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Medical underwriting is a process smaller employer groups go through when they are evaluating whether or not their company is a good candidate self funding some of their benefit costs. This process involves collecting medical questionnaires (Long Forms) from each covered employee to determine their state of health. The underwriter for the insurance company will then aggregate each employees projected claims cost to create a group total for the upcoming 12-month period. With this information, the underwriter can present the employer with more benefit options than are available in the fully insured market. In effect, the employer is empowered to make better decisions about their employee benefits program, decisions based on an actuarial analysis rather than emotion or guesses.
Lowering Plan Cost
Medical underwriting is a more time consuming process than simply spread sheeting out rates from the fully insured market, but for qualified employer groups, the long term savings can be significant. First it affords them the opportunity to leave the fully insured risk pool. A federally regulated, self-funded program allows the employer group to be rated on their own claims experience rather than that of their neighbors (community rates). They no longer have to subsidize other companies with poor claims experience. The second way medical underwriting can save an employer group money is by allowing plan builders to precisely determine what the utilization needs of an employer group are. Customized plan designs reduce the cost of wasteful spending and focus the available plan assets on more productive low cost-high value services.
What better way to save money than stop buying services you don’t need?
The largest cost in any group health plan are the facility charges, such as inpatient hospital procedures. In order to control these costs, a fair price is paid to hospitals using Reference-Based Pricing (RBP). This model creates discounts beyond the typical PPO, and creates stability in price variances by using Medicare as a benchmark. The typical reimbursement rate is 40% to 50% above the Medicare Allowable Price (MAP).
Medicare accounts for about half of hospitals’ patient revenue, and only one-third of hospitals profit from Medicare payments. Fair or not, the cost is then shifted to private payers, like those on employer-sponsored plans. Additionally, hospitals have large price variances on procedures to help with cash flow issues, making it difficult to predict trending without a benchmark.
The goal is to pay a fair and reasonable price for care, but it is well documented the national average Charge to Cost ratio for hospitals is well over 300%. In the annual report from National Nurses United (National Nurses United / IHSP Press Release, 01/06/2014), the following key findings were observed:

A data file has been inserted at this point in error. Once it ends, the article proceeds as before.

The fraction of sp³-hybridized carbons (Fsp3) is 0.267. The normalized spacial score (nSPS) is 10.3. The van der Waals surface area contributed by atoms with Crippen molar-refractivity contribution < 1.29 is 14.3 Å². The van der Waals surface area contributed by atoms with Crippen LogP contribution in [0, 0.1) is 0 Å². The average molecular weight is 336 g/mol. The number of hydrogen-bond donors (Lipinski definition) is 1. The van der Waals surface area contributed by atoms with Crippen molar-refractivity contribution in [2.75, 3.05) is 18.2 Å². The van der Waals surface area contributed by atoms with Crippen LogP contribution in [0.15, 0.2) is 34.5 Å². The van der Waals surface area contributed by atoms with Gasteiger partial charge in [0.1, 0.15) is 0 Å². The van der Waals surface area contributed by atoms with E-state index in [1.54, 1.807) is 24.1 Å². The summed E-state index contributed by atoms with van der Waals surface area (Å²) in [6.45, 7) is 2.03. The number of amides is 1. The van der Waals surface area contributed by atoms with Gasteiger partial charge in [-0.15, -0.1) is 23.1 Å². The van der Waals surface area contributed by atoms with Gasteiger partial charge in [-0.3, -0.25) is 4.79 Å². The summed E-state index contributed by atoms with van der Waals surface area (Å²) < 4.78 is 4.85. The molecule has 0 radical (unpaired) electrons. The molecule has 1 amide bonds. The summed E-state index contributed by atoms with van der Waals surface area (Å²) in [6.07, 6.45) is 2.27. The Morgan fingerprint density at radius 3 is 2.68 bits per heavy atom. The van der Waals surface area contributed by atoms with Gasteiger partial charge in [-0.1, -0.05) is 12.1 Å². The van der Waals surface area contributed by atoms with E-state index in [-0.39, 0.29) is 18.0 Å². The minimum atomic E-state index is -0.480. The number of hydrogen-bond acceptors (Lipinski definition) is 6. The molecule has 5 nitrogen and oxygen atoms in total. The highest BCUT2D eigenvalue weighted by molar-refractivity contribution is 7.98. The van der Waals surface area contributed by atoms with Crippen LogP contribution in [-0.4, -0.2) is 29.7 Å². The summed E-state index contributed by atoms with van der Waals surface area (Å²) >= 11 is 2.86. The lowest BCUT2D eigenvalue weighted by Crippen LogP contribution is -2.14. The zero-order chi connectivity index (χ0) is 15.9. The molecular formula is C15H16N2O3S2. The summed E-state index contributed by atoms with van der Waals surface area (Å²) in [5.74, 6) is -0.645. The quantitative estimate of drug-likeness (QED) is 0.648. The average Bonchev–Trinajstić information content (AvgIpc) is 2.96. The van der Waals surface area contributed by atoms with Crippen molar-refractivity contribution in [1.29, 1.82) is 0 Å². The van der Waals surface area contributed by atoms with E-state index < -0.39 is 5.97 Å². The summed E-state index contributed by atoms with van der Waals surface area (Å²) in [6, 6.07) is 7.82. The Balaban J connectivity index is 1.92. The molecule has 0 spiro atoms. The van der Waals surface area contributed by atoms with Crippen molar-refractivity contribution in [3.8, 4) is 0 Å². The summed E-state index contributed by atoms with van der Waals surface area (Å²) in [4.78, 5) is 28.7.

- 14 U.S. hospitals charge more than $1,000 for every $100 of their total costs (a charge to cost ratio of 1,000 percent) topped by Meadowlands Hospital Medical Center in Secaucus, NJ which has a charge to cost ratio of 1,192 percent.
- The 100 most expensive U.S. hospitals have a charge to cost ratio of 765 percent and higher – more than double the national average of 331 percent.
- Despite enactment of the Affordable Care Act, hospital charges recorded their single biggest jump, a 22 percentile point increase from fiscal year 2010-2011 to fiscal year 2011-2012 in the past 16 years for which the IHSP has analyzed the data.
- For-profit hospitals continue to dominate the list of those with the highest charges. For-profit corporations average charges of 503 percent of their costs, or $503 for every $100 of total costs. The current PPO model is broken and it’s time for a different approach.
Reference-Based Pricing has proven itself to be the preferred method for controlling facility costs and maintaining the financial integrity of group health plans.
Our self-funded Pharmacy Benefit Management (PBM) programs help employer groups save 3 -5% annually off their fully insured plan costs while providing them similar benefits. We achieve this by removing the conflicts on interest inherent in fully insured plans, in addition to focusing their utilization on lower cost – higher value medications. The tools we use include but are not limited to:
- Closed Formularies
- Step Therapy models
- Split Fills (for high cost drugs members frequently quit taking after a couple of doses)
- DAW penalties (to encourage steerage)
- Multi-Tiers Specialty Drug & use of Bio-Similars
These customized plan designs are practical, transparent and empower employers to make better financial decisions with their healthcare dollars.
Over 60% of individuals of individuals with health benefits are covered by a self funded health plan. Why? What value does self funding offer them over a fully insured plan?
The number one reason is TRANSPARENCY. When an employer decides to sponsor his own employee health and warefare plan, he (she) gains access to many options that are not available in the fully insured market. Not only do they have access to all their claims data to see what’s driving utilization (and costs), but they will also have access to all vendor contracts, which will illustrate:
- Who holds the contracts?
- Who can make changes and when?
- Is the program truly transparent? Can the results be audited?
- Is the vendor a wholly owned provider of services, or do they contract it out?
- Who keeps the
Knowledge is power in the employee benefits arena, even for Small Group employers that many would say is “too small” to self fund. If an employer is willing to invest some time in learning the nuainces of the market, they will be much more empowered to spend their benefit dollars in an efficent manner…….just like Large Group employers do.
Transparency = Knowledge